Adventure book with math problems and crossword puzzles?
March 20, 2022 8:26 AM   Subscribe

Have you heard of a workbook that combines a solo RPG/choose-your-own-adventure game with a little bit of a brain workout?

Last night, I dreamed about finding a workbook that was about exploring a haunted castle and had a mix of math word problems as well as some mini-crossword-esque puzzles, and I would love to find a real one, if any exist.

(I have played The Estate of Baron Archambaud, a solo RPG that has a few rather tricky puzzles, but the workbook I dreamed about was designed to be more educational, like something a nerdy twelve-year-old would have been gifted in 1992.)
posted by icebergs to Sports, Hobbies, & Recreation (10 answers total) 12 users marked this as a favorite
I backed this on kickstarter and haven't gotten my hard copy yet, but Letters to Margaret is a solvable graphic novel. I think it's more adjacent to the kind of thing you're looking for than a solid example of it.

My kids and I had fun with The Eleventh Hour: A Curious Mystery by Graeme Base (amazon link). The whole book is a puzzle.
posted by Well I never at 8:44 AM on March 20, 2022 [1 favorite]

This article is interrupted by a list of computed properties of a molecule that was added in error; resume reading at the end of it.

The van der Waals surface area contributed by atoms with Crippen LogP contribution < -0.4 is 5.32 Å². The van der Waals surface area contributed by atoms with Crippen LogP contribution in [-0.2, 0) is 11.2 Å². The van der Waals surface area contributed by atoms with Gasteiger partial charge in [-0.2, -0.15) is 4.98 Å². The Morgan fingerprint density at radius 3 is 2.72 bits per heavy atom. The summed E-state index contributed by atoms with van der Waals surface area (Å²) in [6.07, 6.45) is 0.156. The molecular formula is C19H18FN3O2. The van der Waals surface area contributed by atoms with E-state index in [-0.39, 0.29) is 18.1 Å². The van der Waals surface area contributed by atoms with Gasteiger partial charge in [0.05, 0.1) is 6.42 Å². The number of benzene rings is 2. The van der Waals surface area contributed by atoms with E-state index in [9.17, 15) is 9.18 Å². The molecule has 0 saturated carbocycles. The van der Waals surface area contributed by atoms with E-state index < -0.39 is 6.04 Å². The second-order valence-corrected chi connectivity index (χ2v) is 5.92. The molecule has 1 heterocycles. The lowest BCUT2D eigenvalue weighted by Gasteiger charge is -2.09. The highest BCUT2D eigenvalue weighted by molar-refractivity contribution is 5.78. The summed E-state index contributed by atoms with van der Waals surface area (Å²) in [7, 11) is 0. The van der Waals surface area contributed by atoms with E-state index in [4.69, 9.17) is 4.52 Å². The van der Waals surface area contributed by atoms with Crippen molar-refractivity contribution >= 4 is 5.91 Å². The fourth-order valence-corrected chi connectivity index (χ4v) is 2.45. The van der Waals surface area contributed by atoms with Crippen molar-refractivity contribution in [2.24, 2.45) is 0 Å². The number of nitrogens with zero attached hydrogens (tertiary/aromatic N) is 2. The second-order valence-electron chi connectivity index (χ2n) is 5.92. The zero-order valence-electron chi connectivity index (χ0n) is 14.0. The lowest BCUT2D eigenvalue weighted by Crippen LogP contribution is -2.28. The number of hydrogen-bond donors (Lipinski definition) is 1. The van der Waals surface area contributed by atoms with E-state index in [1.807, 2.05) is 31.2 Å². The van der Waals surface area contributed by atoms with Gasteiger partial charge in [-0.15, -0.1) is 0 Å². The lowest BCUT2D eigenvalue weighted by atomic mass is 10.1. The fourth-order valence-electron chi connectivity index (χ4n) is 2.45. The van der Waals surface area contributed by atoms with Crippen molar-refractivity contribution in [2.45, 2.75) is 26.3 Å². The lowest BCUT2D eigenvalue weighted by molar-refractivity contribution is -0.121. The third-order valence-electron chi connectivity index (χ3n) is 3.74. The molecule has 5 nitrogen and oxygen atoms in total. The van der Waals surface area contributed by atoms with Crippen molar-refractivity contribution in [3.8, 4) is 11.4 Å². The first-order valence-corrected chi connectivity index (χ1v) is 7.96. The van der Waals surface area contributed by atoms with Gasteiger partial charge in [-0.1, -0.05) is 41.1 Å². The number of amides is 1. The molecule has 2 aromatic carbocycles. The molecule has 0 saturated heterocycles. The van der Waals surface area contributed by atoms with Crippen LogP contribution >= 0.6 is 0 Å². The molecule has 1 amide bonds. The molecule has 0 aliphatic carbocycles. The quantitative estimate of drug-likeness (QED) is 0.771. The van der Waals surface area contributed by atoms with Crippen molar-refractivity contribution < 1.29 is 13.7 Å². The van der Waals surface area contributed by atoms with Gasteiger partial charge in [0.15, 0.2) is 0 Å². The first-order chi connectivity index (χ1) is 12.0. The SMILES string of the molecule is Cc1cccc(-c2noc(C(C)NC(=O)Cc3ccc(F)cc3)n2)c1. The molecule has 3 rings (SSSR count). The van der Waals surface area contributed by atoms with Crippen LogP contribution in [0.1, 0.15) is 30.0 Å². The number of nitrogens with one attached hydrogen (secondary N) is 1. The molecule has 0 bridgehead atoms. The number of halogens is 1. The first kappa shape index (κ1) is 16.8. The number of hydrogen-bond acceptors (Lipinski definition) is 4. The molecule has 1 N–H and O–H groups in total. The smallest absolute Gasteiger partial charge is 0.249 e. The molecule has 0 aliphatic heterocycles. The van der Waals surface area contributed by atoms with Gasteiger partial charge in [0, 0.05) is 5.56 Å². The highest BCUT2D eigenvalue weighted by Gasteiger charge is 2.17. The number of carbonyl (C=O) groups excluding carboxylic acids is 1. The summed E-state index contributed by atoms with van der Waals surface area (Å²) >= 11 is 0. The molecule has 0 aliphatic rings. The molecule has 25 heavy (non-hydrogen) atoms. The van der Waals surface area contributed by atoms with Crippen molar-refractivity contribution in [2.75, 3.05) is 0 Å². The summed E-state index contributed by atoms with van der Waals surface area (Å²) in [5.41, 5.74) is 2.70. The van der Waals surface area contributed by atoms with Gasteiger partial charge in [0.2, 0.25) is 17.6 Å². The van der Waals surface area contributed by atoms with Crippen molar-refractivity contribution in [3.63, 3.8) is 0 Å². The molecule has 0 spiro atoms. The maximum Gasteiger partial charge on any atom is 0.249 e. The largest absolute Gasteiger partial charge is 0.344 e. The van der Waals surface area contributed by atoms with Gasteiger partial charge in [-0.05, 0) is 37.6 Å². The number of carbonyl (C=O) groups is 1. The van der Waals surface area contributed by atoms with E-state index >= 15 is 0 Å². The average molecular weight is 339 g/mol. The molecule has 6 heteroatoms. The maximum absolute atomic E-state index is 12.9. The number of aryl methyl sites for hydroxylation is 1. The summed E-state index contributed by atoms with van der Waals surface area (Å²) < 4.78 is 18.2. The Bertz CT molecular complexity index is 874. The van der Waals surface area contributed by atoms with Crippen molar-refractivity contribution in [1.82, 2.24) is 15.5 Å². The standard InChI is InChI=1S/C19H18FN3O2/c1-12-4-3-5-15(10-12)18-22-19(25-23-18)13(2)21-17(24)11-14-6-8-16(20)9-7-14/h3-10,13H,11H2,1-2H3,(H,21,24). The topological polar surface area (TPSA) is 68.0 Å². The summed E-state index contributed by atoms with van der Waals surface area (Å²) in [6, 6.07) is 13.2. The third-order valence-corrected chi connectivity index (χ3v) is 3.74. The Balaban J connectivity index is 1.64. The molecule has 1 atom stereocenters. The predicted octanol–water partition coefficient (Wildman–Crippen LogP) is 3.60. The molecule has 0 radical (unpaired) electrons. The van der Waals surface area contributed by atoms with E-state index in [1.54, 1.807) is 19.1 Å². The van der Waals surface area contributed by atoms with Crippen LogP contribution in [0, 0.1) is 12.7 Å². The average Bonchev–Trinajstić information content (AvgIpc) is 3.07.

just chiming in to say that this sort of activity book sounds very fun and i, an adult would also like this sort of thing.
posted by wowenthusiast at 10:28 AM on March 20, 2022 [1 favorite]

Best answer: Ooh! As a nerdy child of the 90s, this question is where I'm a viking!

I don't have an example off the top of my head that combines math word problems and crossword puzzles specifically. But maybe one of these?

* The Usborne Book of Superpuzzles, or any of the three individual books that made it up (Maps and Maze Puzzles, Codes and Cyphers, Logic Puzzles). I definitely owned Logic Puzzles and it was SO HARD! (Upon reading the Goodreads review there, if there was indeed confusing description text or even an error in one of the puzzles itself, I now feel so vindicated, haha.) If I recall correctly, the Logic Puzzles book had like four different adventure stories threaded through it, with puzzles to advance each of them alternating as you went through the book...and maybe they all came together at the end, though I'm not entirely sure of that.